The New York Times’ Lauren Wolfe’s tweet came crashing down the runway as United States President Joe Biden’s plane landed at Joint Base Andrews recently.
“Biden landing at Joint Base Andrews now. I have chills,” tweeted Wolfe. According to a PhilSTAR L!fe report, one I stumbled on before morning coffee, Biden decided to ditch Air Force One by using “his own plane.”
And for that, Wolfe, the Times’ “Live” section editor, got fired.
Prior to my retrenchment due to the pandemic, I sat for 11 years as editor-in-chief of the oldest, longest-running political and literary magazine in the country.
Would I have made the same call for reasons of “journalistic integrity”?
The times demand that we take sides, that we rally behind the facts and the closures they form.
Before I answer that, allow me some reminiscing. A little over 30 years of writing experience, 15 years as a journalist, 11 of which as chief of the newsroom, taught me many a crazy thing.
Among others, that neutrality and objectivity are much too far removed from each other that their DNA would fail to identify them as siblings, let alone twins.
Neutrality refers mainly to the attitude of the individual, a kind of fence-sitting Humpty Dumpty had become famous for. We all how that ended.
Journalistic objectivity, on the other hand, refers to the mental approach journalists take behind the process of amassing evidence, paper trails, eye-witness accounts, and the like.
When done fairly well, inclusive of the overarching context necessary to arrive at a veritable conclusion—best defined as a provable fact, or in more logical terms, a truth—the same fact or truth is, by all standards, the biased kind.
Say for example, if in a corruption case the journalist stumbles on solid, irrefutable evidence linking an official to stolen loot, it is safe to arrive at the conclusion that this particular official is guilty of graft and corruption.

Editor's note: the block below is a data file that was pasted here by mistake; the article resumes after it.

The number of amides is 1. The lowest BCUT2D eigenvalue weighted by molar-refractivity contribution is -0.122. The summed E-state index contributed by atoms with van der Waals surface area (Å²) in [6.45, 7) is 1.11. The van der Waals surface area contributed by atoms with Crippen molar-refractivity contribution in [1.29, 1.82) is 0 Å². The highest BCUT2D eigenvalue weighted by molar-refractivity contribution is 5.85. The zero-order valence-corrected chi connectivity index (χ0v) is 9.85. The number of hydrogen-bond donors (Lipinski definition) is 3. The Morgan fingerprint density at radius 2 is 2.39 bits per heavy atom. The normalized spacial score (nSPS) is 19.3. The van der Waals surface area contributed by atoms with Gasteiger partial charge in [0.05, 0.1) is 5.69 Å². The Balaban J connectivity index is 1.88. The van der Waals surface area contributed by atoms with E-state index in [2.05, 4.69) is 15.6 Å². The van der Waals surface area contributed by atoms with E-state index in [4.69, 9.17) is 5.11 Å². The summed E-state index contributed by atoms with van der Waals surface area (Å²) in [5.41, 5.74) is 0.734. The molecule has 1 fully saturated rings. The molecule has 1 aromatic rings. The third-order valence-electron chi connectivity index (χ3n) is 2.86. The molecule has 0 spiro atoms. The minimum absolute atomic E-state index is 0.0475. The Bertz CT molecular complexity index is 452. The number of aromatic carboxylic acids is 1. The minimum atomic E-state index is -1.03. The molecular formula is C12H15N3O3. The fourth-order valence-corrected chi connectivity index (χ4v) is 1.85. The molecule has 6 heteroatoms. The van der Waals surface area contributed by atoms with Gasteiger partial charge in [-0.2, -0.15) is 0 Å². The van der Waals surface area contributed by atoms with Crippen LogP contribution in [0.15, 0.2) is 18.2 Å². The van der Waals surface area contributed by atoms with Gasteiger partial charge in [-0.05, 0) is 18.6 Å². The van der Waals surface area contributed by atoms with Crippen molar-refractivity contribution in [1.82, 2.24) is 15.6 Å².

That has nothing at all to do with being “anti-government.” It has everything to do with the facts of the case.
Truth or fact is never anything but “biased,” if by bias you mean predisposed to end at a certain, extremely specific conclusion. Wanting to arrive at the facts—the one and only predisposition allowed—lies in the search for evidence.
Through the centuries, the word bias (first used in the mid-16th century to mean “oblique” or slanting towards something) has suffered the foible of being unfair, subjective, even prejudiced. Journalistic bias is a different creature altogether.
As for Wolfe’s tweet, I see nothing particularly wrong or jarring in it. As a journalist, her coverage of the Trump presidency had given her a front-row seat to what was going on.
I would probably do the same, that is, post an extremely biased Facebook post should I have the happy occasion of seeing an incompetent, infantile head of state replaced by a new and hopefully not-your-run-of-the-mill brat.
Maybe even throw a drunken soiree and post photos of the same all over Instagram, screaming good riddance while sloshed in my favorite bourbon.
Tyranny, or any display of amateurish, lying and violent rulership is not a matter of scholarly or even journalistic debate. It is not a theme for objective reportage to splash over the front page without the scalpel of context and evidence cutting it down to its raw malevolent intentions.
We’re required to grab that bull by the horns and wrestle it down to the ground. We don't simply boot erring officials out of office, we haul their little Tootsie Rolls into prison. I'd really be happy to see that and, if I'm editor at the time, even publish it. Forget Twitter.
I have always insisted in my lectures on Journalism Ethics that journalistic integrity must include the use of objective processes that do away with neutrality. To come to a rock-solid conclusion is crucial to any attempt at shaping relevant and trustworthy reportage.
The times demand that we take sides, that we rally behind the facts and the closures they form. The traditional “He said, She said” presentation of the news works only to empower oppressors. Besides, I find it unnecessary to remind people that Wolfe is human.
To be on the wrong side of history, to fence-sit on the wall of indifference and call it journalistic integrity, is not as simple as making a bad choice for which you can apologize later; it’s an effing nightmare. Ask dear old Humpty.
Wolfe’s “I have chills” may have forced the hands of her editors not to renew her contract with the New York Times. If I were her editor, I would more likely reward her with an all-expense paid trip to the Bahamas for 30 days, with a $100,000 “do-with-it-as-you-please” pocket money. This goes with the expectation that she’ll return packed with stories.
It’s the least I can do for a colleague who shares my sentiments. Biased? You can bet your sweet Tootsie Rolls on it.